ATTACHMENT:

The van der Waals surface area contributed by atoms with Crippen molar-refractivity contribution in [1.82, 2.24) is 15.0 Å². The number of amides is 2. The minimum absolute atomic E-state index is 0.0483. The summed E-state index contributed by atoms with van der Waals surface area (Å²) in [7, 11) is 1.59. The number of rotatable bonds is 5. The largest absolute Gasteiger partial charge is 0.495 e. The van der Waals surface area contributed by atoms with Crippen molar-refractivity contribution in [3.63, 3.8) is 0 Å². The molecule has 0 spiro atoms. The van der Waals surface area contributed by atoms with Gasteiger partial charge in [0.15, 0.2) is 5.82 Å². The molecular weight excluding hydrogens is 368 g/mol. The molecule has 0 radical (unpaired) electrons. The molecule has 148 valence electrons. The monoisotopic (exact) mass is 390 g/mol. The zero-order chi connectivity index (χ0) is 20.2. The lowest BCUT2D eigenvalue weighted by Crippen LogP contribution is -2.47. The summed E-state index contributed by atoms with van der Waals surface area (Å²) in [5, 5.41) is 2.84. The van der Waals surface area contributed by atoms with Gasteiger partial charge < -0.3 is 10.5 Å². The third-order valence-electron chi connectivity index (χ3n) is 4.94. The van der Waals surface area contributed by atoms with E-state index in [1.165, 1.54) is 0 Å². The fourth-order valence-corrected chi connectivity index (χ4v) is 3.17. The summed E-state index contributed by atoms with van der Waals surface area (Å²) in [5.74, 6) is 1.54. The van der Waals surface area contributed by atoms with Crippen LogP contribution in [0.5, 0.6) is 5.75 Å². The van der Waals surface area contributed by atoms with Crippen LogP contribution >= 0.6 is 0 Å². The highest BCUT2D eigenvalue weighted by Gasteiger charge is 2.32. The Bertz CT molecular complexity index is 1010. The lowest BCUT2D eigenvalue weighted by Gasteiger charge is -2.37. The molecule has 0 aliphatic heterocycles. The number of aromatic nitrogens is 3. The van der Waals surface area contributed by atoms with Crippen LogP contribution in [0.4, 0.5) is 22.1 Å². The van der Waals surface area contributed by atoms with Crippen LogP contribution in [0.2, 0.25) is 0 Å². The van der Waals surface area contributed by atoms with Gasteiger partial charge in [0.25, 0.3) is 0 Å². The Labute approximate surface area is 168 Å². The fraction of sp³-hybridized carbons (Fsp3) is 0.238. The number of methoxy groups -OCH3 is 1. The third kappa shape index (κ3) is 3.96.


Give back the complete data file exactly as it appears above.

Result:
The van der Waals surface area contributed by atoms with Crippen molar-refractivity contribution in [1.82, 2.24) is 15.0 Å². The number of amides is 2. The minimum absolute atomic E-state index is 0.0483. The summed E-state index contributed by atoms with van der Waals surface area (Å²) in [7, 11) is 1.59. The number of rotatable bonds is 5. The largest absolute Gasteiger partial charge is 0.495 e. The van der Waals surface area contributed by atoms with Crippen molar-refractivity contribution in [3.63, 3.8) is 0 Å². The molecule has 0 spiro atoms. The van der Waals surface area contributed by atoms with Gasteiger partial charge in [0.15, 0.2) is 5.82 Å². The molecular weight excluding hydrogens is 368 g/mol. The molecule has 0 radical (unpaired) electrons. The molecule has 148 valence electrons. The monoisotopic (exact) mass is 390 g/mol. The zero-order chi connectivity index (χ0) is 20.2. The lowest BCUT2D eigenvalue weighted by Crippen LogP contribution is -2.47. The summed E-state index contributed by atoms with van der Waals surface area (Å²) in [5, 5.41) is 2.84. The van der Waals surface area contributed by atoms with Gasteiger partial charge < -0.3 is 10.5 Å². The third-order valence-electron chi connectivity index (χ3n) is 4.94. The van der Waals surface area contributed by atoms with E-state index in [1.165, 1.54) is 0 Å². The fourth-order valence-corrected chi connectivity index (χ4v) is 3.17. The summed E-state index contributed by atoms with van der Waals surface area (Å²) in [5.74, 6) is 1.54. The van der Waals surface area contributed by atoms with Crippen LogP contribution in [0.5, 0.6) is 5.75 Å². The van der Waals surface area contributed by atoms with Crippen LogP contribution >= 0.6 is 0 Å². The highest BCUT2D eigenvalue weighted by Gasteiger charge is 2.32. The Bertz CT molecular complexity index is 1010. The lowest BCUT2D eigenvalue weighted by Gasteiger charge is -2.37. The molecule has 0 aliphatic heterocycles. The number of aromatic nitrogens is 3. The van der Waals surface area contributed by atoms with Crippen LogP contribution in [0.4, 0.5) is 22.1 Å². The van der Waals surface area contributed by atoms with Crippen LogP contribution in [0.2, 0.25) is 0 Å². The van der Waals surface area contributed by atoms with Gasteiger partial charge in [0.25, 0.3) is 0 Å². The Labute approximate surface area is 168 Å². The fraction of sp³-hybridized carbons (Fsp3) is 0.238. The number of methoxy groups -OCH3 is 1. The third kappa shape index (κ3) is 3.96.